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La Victoire de Samothrace, Unknown, 190 BC

Medieval Palaces

Paris

13th-14th century

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In the 8th century, power shifted away from the Merovingians (Clovis's dynasty) to the Carolingians (Charles Martel and Charlemagne's dynasty).

Charles Martel had initially been an administrator for the Merovingians.

The Carolingians were extremely powerful and expanded eastwards.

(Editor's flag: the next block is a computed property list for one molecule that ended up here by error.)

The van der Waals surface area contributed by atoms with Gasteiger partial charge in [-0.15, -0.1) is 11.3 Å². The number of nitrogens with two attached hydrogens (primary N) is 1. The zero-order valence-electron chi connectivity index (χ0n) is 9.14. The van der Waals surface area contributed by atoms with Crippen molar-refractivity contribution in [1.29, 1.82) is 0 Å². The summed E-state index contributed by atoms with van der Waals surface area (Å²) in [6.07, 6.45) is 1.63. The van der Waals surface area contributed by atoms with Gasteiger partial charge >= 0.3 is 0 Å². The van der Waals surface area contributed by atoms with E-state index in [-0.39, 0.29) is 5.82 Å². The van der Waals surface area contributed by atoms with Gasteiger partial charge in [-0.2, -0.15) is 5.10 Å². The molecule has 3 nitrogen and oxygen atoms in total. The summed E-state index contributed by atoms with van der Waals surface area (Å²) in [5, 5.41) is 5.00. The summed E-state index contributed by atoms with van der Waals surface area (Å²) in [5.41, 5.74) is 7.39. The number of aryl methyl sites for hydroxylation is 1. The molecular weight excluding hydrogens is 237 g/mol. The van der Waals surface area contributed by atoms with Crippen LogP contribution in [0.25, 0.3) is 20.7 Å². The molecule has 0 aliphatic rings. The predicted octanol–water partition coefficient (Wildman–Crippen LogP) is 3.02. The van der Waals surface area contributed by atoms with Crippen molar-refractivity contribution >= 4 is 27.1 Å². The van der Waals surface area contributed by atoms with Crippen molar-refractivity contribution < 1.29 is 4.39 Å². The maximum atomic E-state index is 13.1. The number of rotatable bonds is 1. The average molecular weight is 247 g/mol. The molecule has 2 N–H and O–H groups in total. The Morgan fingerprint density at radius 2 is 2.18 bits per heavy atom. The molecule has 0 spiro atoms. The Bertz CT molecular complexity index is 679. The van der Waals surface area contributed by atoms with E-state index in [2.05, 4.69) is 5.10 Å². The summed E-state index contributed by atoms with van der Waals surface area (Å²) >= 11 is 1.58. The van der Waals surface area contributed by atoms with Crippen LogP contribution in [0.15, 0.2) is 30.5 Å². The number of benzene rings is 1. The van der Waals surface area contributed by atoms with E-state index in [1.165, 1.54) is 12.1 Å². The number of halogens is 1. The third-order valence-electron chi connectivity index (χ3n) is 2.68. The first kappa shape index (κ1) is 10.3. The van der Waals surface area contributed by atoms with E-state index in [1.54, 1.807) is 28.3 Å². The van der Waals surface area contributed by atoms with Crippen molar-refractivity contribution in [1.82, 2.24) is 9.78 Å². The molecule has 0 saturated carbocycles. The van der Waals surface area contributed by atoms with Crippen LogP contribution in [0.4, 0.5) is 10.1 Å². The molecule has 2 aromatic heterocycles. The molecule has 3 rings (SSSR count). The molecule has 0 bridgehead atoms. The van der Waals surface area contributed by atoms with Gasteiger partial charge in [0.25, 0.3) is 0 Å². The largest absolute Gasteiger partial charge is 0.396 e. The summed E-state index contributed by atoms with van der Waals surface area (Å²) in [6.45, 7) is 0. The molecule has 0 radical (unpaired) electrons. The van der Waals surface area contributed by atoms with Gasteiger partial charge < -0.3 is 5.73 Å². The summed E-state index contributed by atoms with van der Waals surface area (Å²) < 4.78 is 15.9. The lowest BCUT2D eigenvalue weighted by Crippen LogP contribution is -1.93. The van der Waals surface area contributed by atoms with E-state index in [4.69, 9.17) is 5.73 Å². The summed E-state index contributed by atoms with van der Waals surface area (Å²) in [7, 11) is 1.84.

Charlemagne, Charles Martel's grandson, shifted the capital from Paris to Aix la Chapelle.

Paris only regained its political importance when a new family took over - the Capetians, founded by Hugues Capet.

The Capetians became one of the longest ruling families in Europe, ruling uninterruptedly from 987-1792, and 1814-1848!

The Capetians made Paris their capital and Paris went from being a provincial city to one of the richest and most vibrant medieval cities in Europe.

Louis IX built the Sainte Chapelle on the Ile de la Cité, to host his collection of holy relics, which included part of the Holy Cross and the Crown of Thorns.

The heart of Capetian power until the 14th century was a royal palace on the Ile de la Cité - remains of which can be seen today at the Conciergerie.